Senior conservatives in Congress are rallying around a bill from Rep. Robert Aderholt (R-AL) that aims to block funding for President Barack Obama’s executive amnesty while forcing the administration to start enforcing immigration laws.
Senate Judiciary Committee member Jeff Sessions (R-AL) endorses the bill. Sessions’ support for any measure dealing with immigration policy is crucial to grassroots conservatives. He’s a dependable defender of American workers from the special interests pushing amnesty and lax immigration enforcement, and has enormous respect and support throughout the conservative movement and Republican Party.
Sessions has issued a lengthy statement explaining the problem with executive amnesty and reminding his colleagues of Republican National Committee (RNC) chairman Reince Priebus’ pre-election promise to block funds for Obama’s amnesty. Sessions writes:
President Obama’s executive amnesty voids the laws Congress has passed in order to foist on the nation measures Congress has refused to pass. In violation of U.S. law, it grants illegal immigrants work permits, Social Security, and Medicare—taking jobs and benefits directly from struggling Americans. The President has arrogated to himself the sole and absolute power to decide who can enter, live, work, and claim benefits in the United States.
Before the election, RNC Chairman Reince Priebus made a promise: “We will do everything we can to make sure it doesn’t happen.” We can’t allow it to happen and we won’t let it happen. I don’t know how to be any stronger than that. I’m telling you, everything we can do to stop it we will.
Sessions noted that getting Aderholt’s bill into law would mean Republicans kept Priebus’s promise.
“Legislation introduced by Congressman Aderholt would fulfill that pledge and accomplish that goal. It would block funds for the President’s illegal scheme; surely, Congress should not fund an illegal act that eliminates our constitutional role as a lawmaking body,” Sessions said, before laying out exactly what the bill contains.
Further, the Aderholt bill would take steps to address one of the most serious problems now unfolding: the mass release of illegal immigrants who show up at the border into the interior of the country. Approximately 99% of the Central American youth and adult relatives who showed up unlawfully this year presently remain in the United States. No ‘border security’ plan can succeed that does not begin to end the destructive practice of catch-and-release. Simply providing the President with more money for ‘border security’ will be turned into a slush fund to resettle illegal immigrants in the interior of the United States.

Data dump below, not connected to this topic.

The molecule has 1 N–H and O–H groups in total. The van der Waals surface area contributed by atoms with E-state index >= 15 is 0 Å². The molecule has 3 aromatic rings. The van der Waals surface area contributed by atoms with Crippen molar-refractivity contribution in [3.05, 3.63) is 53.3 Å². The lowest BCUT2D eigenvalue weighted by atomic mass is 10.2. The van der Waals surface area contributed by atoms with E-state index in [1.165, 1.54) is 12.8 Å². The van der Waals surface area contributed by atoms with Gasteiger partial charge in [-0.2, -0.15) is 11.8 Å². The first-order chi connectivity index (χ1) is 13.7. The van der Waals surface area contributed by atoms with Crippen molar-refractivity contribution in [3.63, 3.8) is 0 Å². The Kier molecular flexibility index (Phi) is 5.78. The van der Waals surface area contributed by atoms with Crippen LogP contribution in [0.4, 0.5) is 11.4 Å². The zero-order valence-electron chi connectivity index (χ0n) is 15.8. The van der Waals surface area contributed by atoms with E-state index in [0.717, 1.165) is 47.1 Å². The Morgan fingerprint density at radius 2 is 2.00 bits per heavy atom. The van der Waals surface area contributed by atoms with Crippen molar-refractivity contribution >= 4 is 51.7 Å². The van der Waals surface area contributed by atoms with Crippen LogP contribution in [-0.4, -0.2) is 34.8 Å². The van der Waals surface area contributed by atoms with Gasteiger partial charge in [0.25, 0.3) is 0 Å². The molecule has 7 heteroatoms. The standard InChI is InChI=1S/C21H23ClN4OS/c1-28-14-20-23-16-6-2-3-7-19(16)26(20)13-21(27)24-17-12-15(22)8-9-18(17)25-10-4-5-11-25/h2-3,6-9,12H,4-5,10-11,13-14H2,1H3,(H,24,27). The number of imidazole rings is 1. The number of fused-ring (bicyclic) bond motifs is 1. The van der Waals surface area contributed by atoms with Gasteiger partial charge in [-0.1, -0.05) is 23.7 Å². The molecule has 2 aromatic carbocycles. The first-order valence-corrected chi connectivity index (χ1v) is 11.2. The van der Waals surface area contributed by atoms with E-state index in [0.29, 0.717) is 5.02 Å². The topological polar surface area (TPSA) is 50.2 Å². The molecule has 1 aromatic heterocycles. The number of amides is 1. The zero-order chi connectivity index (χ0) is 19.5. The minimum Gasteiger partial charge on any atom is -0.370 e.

Sessions called on his Republican colleagues Congress-wide to focus on what’s in the Aderholt bill, and on other interior enforcement measures that truly curb illegal immigration.
“Republicans should focus on these and other discrete enforcement measures—like mandatory E-Verify and closing tax credit loopholes—that will encourage repatriation and protect jobs and benefits for Americans, while launching a sustained and unrelenting campaign to block all funds for the President’s border-erasing executive amnesty,” Sessions said. “The question will then be left on the desk of congressional Democrats: will you protect the President’s order, or the people who elected you?”
Funding for the Department of Homeland Security (DHS) runs out at the end of February and many other members of Congress are developing plans to block funding for Obama’s executive amnesty that they will likely try to get into the DHS appropriations bill. But without Sen. Sessions’ backing, those other members’ bills are all likely to fall short of the expectations of a very upset electorate. While of course anything can happen, and Sen. Sessions could back someone else’s plans, at this time it appears as though the Aderholt bill is going to soon become the battle line behind which Republicans who don’t support Obama’s amnesty will organize.
It’s also worth noting that Aderholt is the third-highest ranking Republican on the House Appropriations Committee heading into this Congress. If Kentucky conservatives deliver on their promise to find a suitable challenger to chairman Rep. Hal Rogers (R-KY) and can take him down in a primary, Aderholt could very well become chairman of that committee sooner rather than later.